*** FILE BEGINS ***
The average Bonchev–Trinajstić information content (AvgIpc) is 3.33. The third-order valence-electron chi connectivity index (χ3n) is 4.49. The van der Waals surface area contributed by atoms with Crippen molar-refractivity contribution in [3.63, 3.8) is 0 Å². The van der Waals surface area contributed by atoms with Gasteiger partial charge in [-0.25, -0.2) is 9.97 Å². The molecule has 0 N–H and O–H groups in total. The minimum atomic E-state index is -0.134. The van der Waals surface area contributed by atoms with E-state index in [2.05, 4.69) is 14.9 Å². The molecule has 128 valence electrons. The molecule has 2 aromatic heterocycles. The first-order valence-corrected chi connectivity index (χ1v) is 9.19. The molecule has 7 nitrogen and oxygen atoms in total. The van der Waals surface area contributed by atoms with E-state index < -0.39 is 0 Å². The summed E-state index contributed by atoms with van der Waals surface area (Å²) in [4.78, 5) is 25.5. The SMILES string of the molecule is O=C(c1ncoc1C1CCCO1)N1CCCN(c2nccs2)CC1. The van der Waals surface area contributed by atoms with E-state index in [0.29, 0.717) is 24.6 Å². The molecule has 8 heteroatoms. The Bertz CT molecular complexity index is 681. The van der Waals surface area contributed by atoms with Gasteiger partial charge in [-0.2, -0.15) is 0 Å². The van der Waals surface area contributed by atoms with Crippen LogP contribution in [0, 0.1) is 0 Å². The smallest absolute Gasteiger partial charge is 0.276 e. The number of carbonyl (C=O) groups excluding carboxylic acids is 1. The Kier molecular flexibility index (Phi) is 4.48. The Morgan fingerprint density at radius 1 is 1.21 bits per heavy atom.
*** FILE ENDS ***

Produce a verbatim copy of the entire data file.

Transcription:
The average Bonchev–Trinajstić information content (AvgIpc) is 3.33. The third-order valence-electron chi connectivity index (χ3n) is 4.49. The van der Waals surface area contributed by atoms with Crippen molar-refractivity contribution in [3.63, 3.8) is 0 Å². The van der Waals surface area contributed by atoms with Gasteiger partial charge in [-0.25, -0.2) is 9.97 Å². The molecule has 0 N–H and O–H groups in total. The minimum atomic E-state index is -0.134. The van der Waals surface area contributed by atoms with E-state index in [2.05, 4.69) is 14.9 Å². The molecule has 128 valence electrons. The molecule has 2 aromatic heterocycles. The first-order valence-corrected chi connectivity index (χ1v) is 9.19. The molecule has 7 nitrogen and oxygen atoms in total. The van der Waals surface area contributed by atoms with E-state index < -0.39 is 0 Å². The summed E-state index contributed by atoms with van der Waals surface area (Å²) in [4.78, 5) is 25.5. The SMILES string of the molecule is O=C(c1ncoc1C1CCCO1)N1CCCN(c2nccs2)CC1. The van der Waals surface area contributed by atoms with E-state index in [0.29, 0.717) is 24.6 Å². The molecule has 8 heteroatoms. The Bertz CT molecular complexity index is 681. The van der Waals surface area contributed by atoms with Gasteiger partial charge in [-0.2, -0.15) is 0 Å². The van der Waals surface area contributed by atoms with Crippen LogP contribution in [0, 0.1) is 0 Å². The smallest absolute Gasteiger partial charge is 0.276 e. The number of carbonyl (C=O) groups excluding carboxylic acids is 1. The Kier molecular flexibility index (Phi) is 4.48. The Morgan fingerprint density at radius 1 is 1.21 bits per heavy atom.